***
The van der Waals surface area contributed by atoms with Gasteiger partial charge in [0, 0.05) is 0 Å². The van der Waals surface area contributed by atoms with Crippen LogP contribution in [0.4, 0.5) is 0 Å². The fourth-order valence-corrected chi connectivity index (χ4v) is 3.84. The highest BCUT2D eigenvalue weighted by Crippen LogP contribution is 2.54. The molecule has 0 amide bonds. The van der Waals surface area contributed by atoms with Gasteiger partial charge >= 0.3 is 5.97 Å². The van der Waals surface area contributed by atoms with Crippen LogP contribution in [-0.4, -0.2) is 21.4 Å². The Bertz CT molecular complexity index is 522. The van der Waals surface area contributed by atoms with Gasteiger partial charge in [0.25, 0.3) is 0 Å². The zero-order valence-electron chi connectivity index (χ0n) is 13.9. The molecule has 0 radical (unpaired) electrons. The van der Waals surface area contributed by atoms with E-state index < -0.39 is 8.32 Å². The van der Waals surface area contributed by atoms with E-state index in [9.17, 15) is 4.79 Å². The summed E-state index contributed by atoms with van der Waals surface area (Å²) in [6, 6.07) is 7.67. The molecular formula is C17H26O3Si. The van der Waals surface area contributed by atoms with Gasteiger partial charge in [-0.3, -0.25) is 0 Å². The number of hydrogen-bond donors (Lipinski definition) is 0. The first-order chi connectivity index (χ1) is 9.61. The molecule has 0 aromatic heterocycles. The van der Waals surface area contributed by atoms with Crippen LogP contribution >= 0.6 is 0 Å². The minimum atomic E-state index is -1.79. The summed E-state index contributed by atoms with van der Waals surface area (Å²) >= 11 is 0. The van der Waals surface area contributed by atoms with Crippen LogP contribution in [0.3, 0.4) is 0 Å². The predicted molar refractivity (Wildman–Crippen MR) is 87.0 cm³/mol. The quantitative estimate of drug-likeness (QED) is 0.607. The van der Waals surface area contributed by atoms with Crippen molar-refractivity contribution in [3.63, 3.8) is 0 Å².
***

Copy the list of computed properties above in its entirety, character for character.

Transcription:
The van der Waals surface area contributed by atoms with Gasteiger partial charge in [0, 0.05) is 0 Å². The van der Waals surface area contributed by atoms with Crippen LogP contribution in [0.4, 0.5) is 0 Å². The fourth-order valence-corrected chi connectivity index (χ4v) is 3.84. The highest BCUT2D eigenvalue weighted by Crippen LogP contribution is 2.54. The molecule has 0 amide bonds. The van der Waals surface area contributed by atoms with Gasteiger partial charge >= 0.3 is 5.97 Å². The van der Waals surface area contributed by atoms with Crippen LogP contribution in [-0.4, -0.2) is 21.4 Å². The Bertz CT molecular complexity index is 522. The van der Waals surface area contributed by atoms with Gasteiger partial charge in [0.25, 0.3) is 0 Å². The zero-order valence-electron chi connectivity index (χ0n) is 13.9. The molecule has 0 radical (unpaired) electrons. The van der Waals surface area contributed by atoms with E-state index < -0.39 is 8.32 Å². The van der Waals surface area contributed by atoms with E-state index in [9.17, 15) is 4.79 Å². The summed E-state index contributed by atoms with van der Waals surface area (Å²) in [6, 6.07) is 7.67. The molecular formula is C17H26O3Si. The van der Waals surface area contributed by atoms with Gasteiger partial charge in [-0.3, -0.25) is 0 Å². The number of hydrogen-bond donors (Lipinski definition) is 0. The first-order chi connectivity index (χ1) is 9.61. The molecule has 0 aromatic heterocycles. The van der Waals surface area contributed by atoms with Crippen LogP contribution >= 0.6 is 0 Å². The minimum atomic E-state index is -1.79. The summed E-state index contributed by atoms with van der Waals surface area (Å²) >= 11 is 0. The van der Waals surface area contributed by atoms with Crippen LogP contribution in [0.3, 0.4) is 0 Å². The predicted molar refractivity (Wildman–Crippen MR) is 87.0 cm³/mol. The quantitative estimate of drug-likeness (QED) is 0.607. The van der Waals surface area contributed by atoms with Crippen molar-refractivity contribution in [3.63, 3.8) is 0 Å².